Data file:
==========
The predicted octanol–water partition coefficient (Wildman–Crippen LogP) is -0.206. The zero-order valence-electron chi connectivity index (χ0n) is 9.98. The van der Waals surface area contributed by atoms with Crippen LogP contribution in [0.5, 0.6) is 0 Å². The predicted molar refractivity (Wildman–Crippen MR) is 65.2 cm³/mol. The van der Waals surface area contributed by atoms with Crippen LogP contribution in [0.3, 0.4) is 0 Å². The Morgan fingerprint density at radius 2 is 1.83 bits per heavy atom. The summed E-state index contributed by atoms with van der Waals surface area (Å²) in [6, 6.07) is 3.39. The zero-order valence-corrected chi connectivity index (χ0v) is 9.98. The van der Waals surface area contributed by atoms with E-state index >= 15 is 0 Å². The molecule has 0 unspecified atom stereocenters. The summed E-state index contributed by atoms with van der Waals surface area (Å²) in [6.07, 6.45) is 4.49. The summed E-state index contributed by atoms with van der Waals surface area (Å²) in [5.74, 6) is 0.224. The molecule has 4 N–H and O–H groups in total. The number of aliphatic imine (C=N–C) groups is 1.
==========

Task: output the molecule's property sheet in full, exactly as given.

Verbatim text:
The predicted octanol–water partition coefficient (Wildman–Crippen LogP) is -0.206. The zero-order valence-electron chi connectivity index (χ0n) is 9.98. The van der Waals surface area contributed by atoms with Crippen LogP contribution in [0.5, 0.6) is 0 Å². The predicted molar refractivity (Wildman–Crippen MR) is 65.2 cm³/mol. The van der Waals surface area contributed by atoms with Crippen LogP contribution in [0.3, 0.4) is 0 Å². The Morgan fingerprint density at radius 2 is 1.83 bits per heavy atom. The summed E-state index contributed by atoms with van der Waals surface area (Å²) in [6, 6.07) is 3.39. The zero-order valence-corrected chi connectivity index (χ0v) is 9.98. The van der Waals surface area contributed by atoms with E-state index >= 15 is 0 Å². The molecule has 0 unspecified atom stereocenters. The summed E-state index contributed by atoms with van der Waals surface area (Å²) in [6.07, 6.45) is 4.49. The summed E-state index contributed by atoms with van der Waals surface area (Å²) in [5.74, 6) is 0.224. The molecule has 4 N–H and O–H groups in total. The number of aliphatic imine (C=N–C) groups is 1.